Here we are on July Fourth, and as a show of patriotism, a big American beer brand decided to rename its beer America for the summer.
Your assignment: Compare and contrast.
For our part, Beth and I celebrated the holiday by dynamiting ourselves out of our Printers Row cocoon and heading to an old standard, an all-time favorite: Fitzgerald’s. Every Fourth of July, the funky, homey, welcoming unpretentious club in Berwyn (an unpretentious suburb of Chicago) holds a four-day American Music Festival. Musical acts play on multiple stages in tents, in the club, in the Sidebar—it’s like an American music smorgasbord.
We took the Blue line. The club is a short a half-mile walk from the L stop. We got there around 3:00 p.m. We saw several acts and hung out with our friends (and friends of Harper) Chris and Larry, and heard a lot of great music. I peppered the two of them about their upcoming annual hike down and back up the Grand Canyon, for probably the umpteenth time. (They’re a patient lot.) I try to talk myself into it (but always end up thinking better of the idea when I get back to my couch).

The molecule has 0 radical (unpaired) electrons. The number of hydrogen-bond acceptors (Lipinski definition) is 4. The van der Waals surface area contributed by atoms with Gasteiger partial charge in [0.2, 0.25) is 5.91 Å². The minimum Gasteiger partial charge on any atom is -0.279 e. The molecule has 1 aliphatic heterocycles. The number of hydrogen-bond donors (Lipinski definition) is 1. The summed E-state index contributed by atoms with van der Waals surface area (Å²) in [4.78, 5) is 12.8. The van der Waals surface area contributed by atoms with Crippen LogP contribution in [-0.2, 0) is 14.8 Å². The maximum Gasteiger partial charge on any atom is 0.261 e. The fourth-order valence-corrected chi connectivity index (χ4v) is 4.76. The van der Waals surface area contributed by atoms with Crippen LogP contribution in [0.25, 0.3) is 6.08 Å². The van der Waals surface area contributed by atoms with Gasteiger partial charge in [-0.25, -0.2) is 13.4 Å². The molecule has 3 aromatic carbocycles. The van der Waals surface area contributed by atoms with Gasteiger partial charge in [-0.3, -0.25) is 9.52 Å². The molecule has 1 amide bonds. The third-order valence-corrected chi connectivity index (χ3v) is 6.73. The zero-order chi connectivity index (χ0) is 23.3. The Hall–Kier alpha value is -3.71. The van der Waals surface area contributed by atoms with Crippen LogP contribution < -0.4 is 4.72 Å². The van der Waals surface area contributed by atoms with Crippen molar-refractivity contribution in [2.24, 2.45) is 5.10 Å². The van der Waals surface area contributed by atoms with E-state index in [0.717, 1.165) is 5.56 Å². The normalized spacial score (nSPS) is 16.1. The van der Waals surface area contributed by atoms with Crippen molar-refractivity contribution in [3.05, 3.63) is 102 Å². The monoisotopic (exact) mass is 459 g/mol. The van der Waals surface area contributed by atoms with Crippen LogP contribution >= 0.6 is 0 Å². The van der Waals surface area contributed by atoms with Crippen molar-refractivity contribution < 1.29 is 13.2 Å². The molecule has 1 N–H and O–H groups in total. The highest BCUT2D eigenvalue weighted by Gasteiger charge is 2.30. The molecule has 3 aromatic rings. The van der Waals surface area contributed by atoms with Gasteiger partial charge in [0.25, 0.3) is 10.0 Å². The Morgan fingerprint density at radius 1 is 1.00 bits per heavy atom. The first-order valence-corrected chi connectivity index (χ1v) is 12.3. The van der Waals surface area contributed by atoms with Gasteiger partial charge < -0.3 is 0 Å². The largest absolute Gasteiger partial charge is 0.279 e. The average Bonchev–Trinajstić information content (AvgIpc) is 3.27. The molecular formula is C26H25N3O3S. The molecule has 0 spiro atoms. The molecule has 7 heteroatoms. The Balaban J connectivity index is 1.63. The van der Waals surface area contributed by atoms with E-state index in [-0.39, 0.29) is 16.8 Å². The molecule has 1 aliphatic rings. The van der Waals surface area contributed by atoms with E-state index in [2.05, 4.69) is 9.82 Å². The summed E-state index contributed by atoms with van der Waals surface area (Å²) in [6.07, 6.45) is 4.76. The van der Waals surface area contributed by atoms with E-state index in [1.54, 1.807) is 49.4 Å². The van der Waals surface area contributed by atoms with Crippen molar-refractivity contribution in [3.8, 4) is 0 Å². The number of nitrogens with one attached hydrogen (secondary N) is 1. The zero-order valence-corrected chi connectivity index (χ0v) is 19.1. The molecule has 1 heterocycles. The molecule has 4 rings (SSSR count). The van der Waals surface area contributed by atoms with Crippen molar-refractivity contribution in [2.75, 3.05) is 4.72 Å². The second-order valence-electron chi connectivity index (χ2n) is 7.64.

The highlight was a band called Alanna Royal. Beth had heard proprietor Bill Fitzgerald talking up this act on the local NPR station earlier this week. When she found out they have a brass section, our Saturday was immediately determined.
They didn’t disappoint. Alanna Quinn-Broadus, the lead singer is, well, a force of nature. A hunka’ burnin’ love and blues and soul. The horns were great, the band was tight, and if you get a chance to see this Nashville group, do it. They get around pretty good.
The music at Fitzgerald’s American Music Festival ranges every year from a bit of traditional jazz to some folk, blues, and soul. You know, the kind of stuff it’s really fun to be proud of America for.
Oh, and the beer was good, but there wasn’t any America, I don’t think.